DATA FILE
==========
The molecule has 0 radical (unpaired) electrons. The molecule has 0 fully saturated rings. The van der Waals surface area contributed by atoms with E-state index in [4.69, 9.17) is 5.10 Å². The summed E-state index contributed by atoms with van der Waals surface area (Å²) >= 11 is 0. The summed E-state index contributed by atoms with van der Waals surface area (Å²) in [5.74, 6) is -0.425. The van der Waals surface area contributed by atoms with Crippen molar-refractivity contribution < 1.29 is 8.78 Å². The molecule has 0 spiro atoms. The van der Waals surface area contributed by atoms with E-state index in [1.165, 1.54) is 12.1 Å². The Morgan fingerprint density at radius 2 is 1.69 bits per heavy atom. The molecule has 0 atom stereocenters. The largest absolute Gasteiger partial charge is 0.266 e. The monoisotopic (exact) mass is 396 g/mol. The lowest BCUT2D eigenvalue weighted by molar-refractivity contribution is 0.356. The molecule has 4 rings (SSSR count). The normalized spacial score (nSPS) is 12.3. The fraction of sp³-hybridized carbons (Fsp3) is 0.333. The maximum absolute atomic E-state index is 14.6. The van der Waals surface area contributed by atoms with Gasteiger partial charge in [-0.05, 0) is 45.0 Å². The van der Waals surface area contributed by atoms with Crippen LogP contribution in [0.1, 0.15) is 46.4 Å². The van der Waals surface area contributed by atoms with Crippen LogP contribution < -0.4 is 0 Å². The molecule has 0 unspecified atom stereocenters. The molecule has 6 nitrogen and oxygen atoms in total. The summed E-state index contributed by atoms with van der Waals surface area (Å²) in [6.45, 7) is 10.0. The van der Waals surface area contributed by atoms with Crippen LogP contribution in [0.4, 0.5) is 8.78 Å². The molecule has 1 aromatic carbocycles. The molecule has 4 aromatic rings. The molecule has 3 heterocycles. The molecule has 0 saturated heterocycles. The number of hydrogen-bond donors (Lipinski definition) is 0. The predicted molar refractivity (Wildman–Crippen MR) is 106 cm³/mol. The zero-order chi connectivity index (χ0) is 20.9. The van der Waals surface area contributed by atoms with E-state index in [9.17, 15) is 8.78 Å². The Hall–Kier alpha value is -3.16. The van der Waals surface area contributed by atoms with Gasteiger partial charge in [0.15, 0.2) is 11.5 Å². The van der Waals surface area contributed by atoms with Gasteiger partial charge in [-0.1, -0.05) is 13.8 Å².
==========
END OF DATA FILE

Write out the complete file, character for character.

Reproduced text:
The molecule has 0 radical (unpaired) electrons. The molecule has 0 fully saturated rings. The van der Waals surface area contributed by atoms with E-state index in [4.69, 9.17) is 5.10 Å². The summed E-state index contributed by atoms with van der Waals surface area (Å²) >= 11 is 0. The summed E-state index contributed by atoms with van der Waals surface area (Å²) in [5.74, 6) is -0.425. The van der Waals surface area contributed by atoms with Crippen molar-refractivity contribution < 1.29 is 8.78 Å². The molecule has 0 spiro atoms. The van der Waals surface area contributed by atoms with E-state index in [1.165, 1.54) is 12.1 Å². The Morgan fingerprint density at radius 2 is 1.69 bits per heavy atom. The molecule has 0 atom stereocenters. The largest absolute Gasteiger partial charge is 0.266 e. The monoisotopic (exact) mass is 396 g/mol. The lowest BCUT2D eigenvalue weighted by molar-refractivity contribution is 0.356. The molecule has 4 rings (SSSR count). The normalized spacial score (nSPS) is 12.3. The fraction of sp³-hybridized carbons (Fsp3) is 0.333. The maximum absolute atomic E-state index is 14.6. The van der Waals surface area contributed by atoms with Gasteiger partial charge in [-0.05, 0) is 45.0 Å². The van der Waals surface area contributed by atoms with Crippen LogP contribution in [0.1, 0.15) is 46.4 Å². The van der Waals surface area contributed by atoms with Crippen LogP contribution < -0.4 is 0 Å². The molecule has 0 unspecified atom stereocenters. The molecule has 6 nitrogen and oxygen atoms in total. The summed E-state index contributed by atoms with van der Waals surface area (Å²) in [6.45, 7) is 10.0. The van der Waals surface area contributed by atoms with Crippen LogP contribution in [0.4, 0.5) is 8.78 Å². The molecule has 1 aromatic carbocycles. The molecule has 4 aromatic rings. The molecule has 3 heterocycles. The molecule has 0 saturated heterocycles. The number of hydrogen-bond donors (Lipinski definition) is 0. The predicted molar refractivity (Wildman–Crippen MR) is 106 cm³/mol. The zero-order chi connectivity index (χ0) is 20.9. The van der Waals surface area contributed by atoms with E-state index in [9.17, 15) is 8.78 Å². The Hall–Kier alpha value is -3.16. The van der Waals surface area contributed by atoms with Gasteiger partial charge in [0.15, 0.2) is 11.5 Å². The van der Waals surface area contributed by atoms with Gasteiger partial charge in [-0.1, -0.05) is 13.8 Å².